Downs Law Firm, P.C.
Downs Law Firm, P.C.
We are programmed to contribute the “max” to our retirement accounts, but we disregard, or do not understand, the pitfalls of improperly filled-out beneficiary forms.
The Secure Act would upend 20 years of retirement planning and stick it to the middle class.
Once your money is in a retirement account, it’s there until you’re ready to use it, right? Not exactly.
The question becomes, should they name a trust rather than an individual as a beneficiary of the IRA?
Probate is what’s left over An alternative way to avoid the Probate process, or the frying pan, is by contract. Retirement plans, life insurances and investment accounts can have transfer-on-death (TOD) or Paid-on-death (POD) instructions. These are also called beneficiary designations. The same is true for US Savings Bonds, Certificates of Deposit, and most other financial instruments. I was recently meeting with a woman whose husband had died. He had a will that gave everything to her. Unfortunately for her, all of his retirement plans were still payable on death to his first wife, who ultimately received the money. Her husband may have been under the impression that the will would redirect the accounts. That is a common mistake. Companies administering the contracts don’t care what your Last Will and Testament says: they are bound by the contract terms only. Therefore, a significant consideration in creating an estate plan is to make sure that the beneficiary designations are coordinated correctly. This going to be especially true with retirement plans. One key aspect to providing that someone inherit your IRAs and 401 K plan is providing how long they can “stretch” the withdrawal. This allows the plan to continue to grow tax deferred and spreads you the income taxes on withdrawal. How the beneficiary designations are made plays a significant part of this. We often see people who have no beneficiary or no back up beneficiary on such a plan. This can cause significant accelerated income taxing of the account. How current are your beneficiaries? With a little effort you can check and update them. Years ago, I had a client who died at age 90. We discovered that his government life insurance had been left to his wife, who was already deceased. The contingent beneficiaries were his parents. That probably made sense when he signed the life insurance papers while his children were minors. One of the biggest difficulties in the case was proving that his parents were dead. Try locating a death certificate for someone who died in the 1940s. It can be difficult, even in our internet age. One final tip: if you have minor children and have created a trust for them in your will or a revocable trust, have that trust as a primary or contingent beneficiary. Many of my clients will name a trusted sibling instead. The problem is that if the sibling dies, their family may well end up with the money.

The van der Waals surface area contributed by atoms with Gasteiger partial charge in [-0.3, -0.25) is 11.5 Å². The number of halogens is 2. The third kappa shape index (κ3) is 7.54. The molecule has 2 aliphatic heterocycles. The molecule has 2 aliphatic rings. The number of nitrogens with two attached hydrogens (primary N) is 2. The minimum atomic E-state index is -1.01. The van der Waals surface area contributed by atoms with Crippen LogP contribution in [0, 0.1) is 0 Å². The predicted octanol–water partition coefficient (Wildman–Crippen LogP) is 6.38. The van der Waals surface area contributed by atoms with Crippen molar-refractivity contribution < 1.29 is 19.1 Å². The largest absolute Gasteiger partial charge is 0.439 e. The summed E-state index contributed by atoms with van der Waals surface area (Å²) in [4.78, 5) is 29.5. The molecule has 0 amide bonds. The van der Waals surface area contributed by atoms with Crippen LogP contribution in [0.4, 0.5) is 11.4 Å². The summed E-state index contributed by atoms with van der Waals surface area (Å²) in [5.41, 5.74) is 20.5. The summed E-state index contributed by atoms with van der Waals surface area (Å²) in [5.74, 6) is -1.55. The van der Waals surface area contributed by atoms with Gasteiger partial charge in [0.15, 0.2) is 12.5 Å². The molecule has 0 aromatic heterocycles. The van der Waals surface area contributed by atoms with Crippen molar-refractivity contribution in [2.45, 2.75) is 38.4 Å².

The IRA may be liquidated quickly. An inherited IRA can provide a lot of security. However, it can also become a problem, if it is not handled correctly, according to CNBC in “Leaving an IRA to a loved one? How to avoid a tax bomb.” You can structure the distribution, so your children or grandchildren receive the best benefits. Naming a trust as an IRA beneficiary is a good way to protect large IRAs, since it provides some means of control. By naming a trust, you can protect heirs who are minors, vulnerable to creditors, not able to handle large sums of money or disabled. Trusts only need $12,750 of taxable income in 2019 to be subject to the top tax rate of 37%. If you don’t structure the trust right, you could accelerate the liquidation of the IRA at warp speed. Most people think of their spouse, when it comes to naming a beneficiary for an IRA. If your spouse doesn’t needs the funds, you should consider providing for the next generation, who will live in a world of “You’re on your own” retirement planning. IRA Trusts can also provide asset protection for beneficiaries who inherit them. Except for spousal rollovers, inherited IRAs are within the grasp of a beneficiary’s creditor, unless protected within a trust. What are the pitfalls? Not all IRA custodians allow you to list a trust on the beneficiary form. The tax code has very specific conditions, when trusts are the beneficiaries of retirement accounts. Be very careful with what you do with charities as beneficiaries. IRAs can be great tools for charitable giving, but must be handled with great care to avoid tax problems. If you fail to follow the rules, your heirs could face huge tax bills. For a trust to be viable as a designated beneficiary, it must meet a four-step test: It must be valid under your state’s laws. It must be an irrevocable trust, or one that will become irrevocable upon your death. Beneficiaries must be identifiable from the trust document. The IRA custodian or trust administrator must have received a copy of the trust by October 31 of the year after the death of the IRA’s owner. The beneficiaries must be people, not charities and not your estate. If your beneficiaries are not people, then your IRA may not have a designated beneficiary. In that case, your heirs can’t stretch the IRA by taking required minimum distribution,s based on the longer life expectancy of a child or a grandchild. Worse—if your trust fails to meet the test, it is subject to the same rules as if there was no designated beneficiary at all. That means it’ll be depleted faster than you may have wished. If you die before you start taking RMDs (70½) then the IRA must be distributed within five years after death. If you die after you start taking RMDs, then distributions pay out over what would have been your life expectancy. An estate planning attorney can advise